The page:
Back and Active is a Frozen Shoulder NW3 Specialist Clinic. Damien and Camilla were two of the first licensed practitioners in the UK having completed the Neil-Asher Technique® for Frozen Shoulder. Damien Nicol worked alongside Simeon Neil-Asher for one year.
The Neil-Asher Technique® is a hands-on-technique using osteopathic methods thus utilising the body's own healing mechanisms. No drugs or surgery are used. The Osteopathic techniques including a sequence of trigger points, neural reflexes, stretches and manipulations to the shoulder joints and soft-tissues in a specific and unique sequence. Traditionally therapists use similar techniques together with attempting to improve the shoulders range of movement by forcing it through the blockage. Neil-Asher Technique® practitioners believe this can make things significantly worse thus we use this unique technique of Cortex-Neuro-Somatic Programming® (CNSP®).
Cortex-Neuro-Somatic Programming® that influences a neuro-dynamic change is through triggering a specific sequence of reflexes at the level of the somatosensory cortex and the spinal cord. It is a means of tricking the brain into repairing the injury by attending to both pain and stiffness. Firstly its aims to drastically decrease the pain, by treating the swelling around various shoulder muscles and their tendons e.g. the biceps tendon. Next, the technique seeks to quickly defrost and improve shoulder range of movement by activating a unique sequence of reflexes hidden within the muscles. One reflex is stimulated against another in an arranged sequence. The arm is not forced however we will apply pressure which can be relatively painful at times.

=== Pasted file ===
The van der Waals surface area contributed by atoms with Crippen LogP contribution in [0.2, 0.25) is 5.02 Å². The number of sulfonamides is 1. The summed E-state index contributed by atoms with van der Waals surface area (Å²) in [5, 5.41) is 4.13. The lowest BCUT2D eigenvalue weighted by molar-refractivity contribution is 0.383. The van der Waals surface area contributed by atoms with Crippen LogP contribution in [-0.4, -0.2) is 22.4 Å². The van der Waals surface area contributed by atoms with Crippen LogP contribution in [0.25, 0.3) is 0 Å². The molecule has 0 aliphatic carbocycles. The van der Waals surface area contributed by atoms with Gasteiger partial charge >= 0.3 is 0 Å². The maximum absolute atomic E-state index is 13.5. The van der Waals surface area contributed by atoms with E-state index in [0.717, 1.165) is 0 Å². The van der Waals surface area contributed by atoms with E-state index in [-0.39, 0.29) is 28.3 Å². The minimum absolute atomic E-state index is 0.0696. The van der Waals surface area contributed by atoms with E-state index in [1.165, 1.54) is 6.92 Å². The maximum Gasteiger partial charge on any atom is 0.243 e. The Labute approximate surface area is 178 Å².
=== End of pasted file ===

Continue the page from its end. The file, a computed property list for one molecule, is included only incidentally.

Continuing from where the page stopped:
The Neil-Asher Technique®™ is evidence-based. In a Randomized Placebo Controlled Trial, conducted in association with the Rheumatology Research Unit at Addenbrookes hospital (Cambridge, UK), the technique was compared to a standard physiotherapy protocol (with exercise) and placebo for the treatment of frozen shoulder syndrome (British Journal of Rheumatology. 42 (Suppl 1). Article 418 BHPR p.146. 2003).
It showed that an 80% reduction in pain (the largest clinical change in reducing both shoulder pain and disability, a significantly increase in range for motion, power and strength compared the physiotherapy treatment and placebo.